By Johan Maurer
Published: February 22, 2013

In 1968, I was a high school student in Evanston, Ill., firm in my loyalty to the Chicago White Sox and firm in my belief that my country was on the right side in Viet Nam.

One day I walked into the public library. In the new books display I found a book with a dramatically designed cover dominated by one jagged word: "WAR." The subtitle also grabbed my attention: "The Anthropology of Armed Conflict and Aggression."

I think I was the first person to borrow the book. I was fascinated by many of the individual symposium articles in the book, but it was the...

By Lucy Duncan
Published: February 19, 2013

“There is no greater agony than carrying an untold story inside of you.” – Maya Angelou

I spent a day with Pablo Paredes and a few of the courageous immigrant youth with whom he works when I was in San Francisco in December. Pablo is AFSC program director for 67 Sueños, a youth-led program that works to make visible the stories and dreams of undocumented youth who are often left out of the immigration debate.

Currently immigrant youth are characterized as either angels or demons: angels who are...

By Lucy Duncan
Published: February 7, 2013

On the occasion of the seating of the Maine-Wabanaki Truth and Reconciliation Commission


by Lucy Duncan

 

“People can be transformed by being open and human. We believe that people have a need to be heard, but how they are heard really matters – if they take the risk of telling their story, it needs to make a difference.” – Denise Altvater

 

 

Listen...to the story

 ...

By Madeline Schaefer
Published: February 1, 2013

We all have a story of self. What’s utterly unique about each of us is not the categories we belong to; what’s utterly unique to us is our own journey of learning to be a full human being, a faithful person. And those journeys are never easy. They have their challenges, their obstacles, their crises. We learn to overcome them, and because of that we have lessons to teach. In a sense, all of us walk around with a text from which to teach, the text of our own lives.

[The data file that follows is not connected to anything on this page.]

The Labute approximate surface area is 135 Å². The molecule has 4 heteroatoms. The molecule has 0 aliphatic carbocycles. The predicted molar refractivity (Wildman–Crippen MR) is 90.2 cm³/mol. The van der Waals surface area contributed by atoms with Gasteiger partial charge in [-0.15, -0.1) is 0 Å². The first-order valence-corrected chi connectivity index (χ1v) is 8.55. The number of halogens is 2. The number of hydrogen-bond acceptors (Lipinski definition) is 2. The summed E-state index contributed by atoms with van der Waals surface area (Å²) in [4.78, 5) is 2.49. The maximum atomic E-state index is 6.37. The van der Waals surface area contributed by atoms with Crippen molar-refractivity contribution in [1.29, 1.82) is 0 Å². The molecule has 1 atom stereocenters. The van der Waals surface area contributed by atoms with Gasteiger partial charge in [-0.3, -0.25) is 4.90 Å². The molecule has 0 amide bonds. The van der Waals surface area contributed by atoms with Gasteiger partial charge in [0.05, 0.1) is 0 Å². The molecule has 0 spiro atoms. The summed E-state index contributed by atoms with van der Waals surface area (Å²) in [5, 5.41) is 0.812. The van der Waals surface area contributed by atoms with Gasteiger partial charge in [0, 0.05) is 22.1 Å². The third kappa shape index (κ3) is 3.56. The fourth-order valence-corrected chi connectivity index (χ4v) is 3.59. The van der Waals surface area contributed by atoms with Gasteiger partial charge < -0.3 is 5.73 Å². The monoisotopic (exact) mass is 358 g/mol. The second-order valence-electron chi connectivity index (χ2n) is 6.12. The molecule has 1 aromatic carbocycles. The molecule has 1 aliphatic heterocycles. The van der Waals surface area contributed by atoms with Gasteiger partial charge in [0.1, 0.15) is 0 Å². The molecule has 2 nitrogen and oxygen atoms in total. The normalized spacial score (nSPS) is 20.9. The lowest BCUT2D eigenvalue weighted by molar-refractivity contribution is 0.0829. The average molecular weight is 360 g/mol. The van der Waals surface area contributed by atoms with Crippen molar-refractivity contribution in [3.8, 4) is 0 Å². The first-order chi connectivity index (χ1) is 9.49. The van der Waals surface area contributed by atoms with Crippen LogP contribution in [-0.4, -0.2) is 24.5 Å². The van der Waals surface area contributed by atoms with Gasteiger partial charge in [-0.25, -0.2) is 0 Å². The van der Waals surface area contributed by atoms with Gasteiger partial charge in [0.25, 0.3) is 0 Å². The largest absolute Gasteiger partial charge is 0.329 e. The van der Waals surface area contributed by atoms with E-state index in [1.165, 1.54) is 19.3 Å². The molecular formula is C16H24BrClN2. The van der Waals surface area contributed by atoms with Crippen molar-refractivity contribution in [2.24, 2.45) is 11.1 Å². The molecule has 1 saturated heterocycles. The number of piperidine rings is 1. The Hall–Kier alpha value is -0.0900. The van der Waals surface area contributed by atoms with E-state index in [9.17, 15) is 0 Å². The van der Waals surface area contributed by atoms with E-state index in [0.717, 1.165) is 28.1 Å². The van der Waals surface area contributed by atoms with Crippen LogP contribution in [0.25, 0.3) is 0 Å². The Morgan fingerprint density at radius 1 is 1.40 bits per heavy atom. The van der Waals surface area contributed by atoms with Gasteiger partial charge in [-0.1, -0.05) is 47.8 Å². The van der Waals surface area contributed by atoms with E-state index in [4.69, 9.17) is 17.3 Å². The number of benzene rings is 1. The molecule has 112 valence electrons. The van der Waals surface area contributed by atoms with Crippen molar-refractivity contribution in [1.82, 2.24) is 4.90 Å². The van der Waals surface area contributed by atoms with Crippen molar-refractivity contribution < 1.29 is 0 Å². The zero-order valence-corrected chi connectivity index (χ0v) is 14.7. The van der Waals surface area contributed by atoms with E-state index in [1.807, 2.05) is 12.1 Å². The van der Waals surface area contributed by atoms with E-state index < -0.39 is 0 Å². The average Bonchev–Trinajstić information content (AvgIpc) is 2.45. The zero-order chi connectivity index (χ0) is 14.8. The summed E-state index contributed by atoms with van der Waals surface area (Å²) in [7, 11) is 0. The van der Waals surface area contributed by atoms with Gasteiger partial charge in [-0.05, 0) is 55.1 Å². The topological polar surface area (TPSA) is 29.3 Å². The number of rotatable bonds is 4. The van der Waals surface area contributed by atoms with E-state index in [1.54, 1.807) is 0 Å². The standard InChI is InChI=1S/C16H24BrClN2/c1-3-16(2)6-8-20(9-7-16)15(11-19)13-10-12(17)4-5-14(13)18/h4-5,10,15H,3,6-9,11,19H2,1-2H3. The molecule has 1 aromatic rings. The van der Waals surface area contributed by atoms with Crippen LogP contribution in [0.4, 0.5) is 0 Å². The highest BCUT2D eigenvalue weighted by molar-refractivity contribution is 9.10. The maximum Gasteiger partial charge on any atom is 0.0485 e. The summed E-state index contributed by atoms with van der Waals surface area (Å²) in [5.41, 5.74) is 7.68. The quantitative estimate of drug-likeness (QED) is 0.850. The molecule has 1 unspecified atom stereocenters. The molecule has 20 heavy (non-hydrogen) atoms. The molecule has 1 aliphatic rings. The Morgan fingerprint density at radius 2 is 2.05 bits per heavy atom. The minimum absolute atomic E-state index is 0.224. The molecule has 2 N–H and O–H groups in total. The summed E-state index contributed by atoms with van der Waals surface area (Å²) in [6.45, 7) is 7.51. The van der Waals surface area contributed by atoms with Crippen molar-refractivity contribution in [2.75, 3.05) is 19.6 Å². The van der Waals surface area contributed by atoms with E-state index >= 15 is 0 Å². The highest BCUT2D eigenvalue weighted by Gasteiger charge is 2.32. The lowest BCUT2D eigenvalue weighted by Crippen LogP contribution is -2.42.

-Marshall Gantz, Why Stories Matter

I’d never been to Georgia before I arrived at 9pm last...

By Madeline Schaefer
Published: January 24, 2013

When I was 14, my mother took me to a weekend-long Quaker work camp in West Philadelphia, one of the last before the program was closed in 2005. I painted a hallway blue, prepared simple meals, and slept in a sleeping bag. By Sunday afternoon, I knew that I had been transformed.

Yes, being exposed to the struggles of poverty and becoming acutely aware of my own privilege was eye-opening. But what broke open my heart was sitting in a circle after dinner, listening to a local African-American man tell about his daily struggles with racism, and how its structural violence has...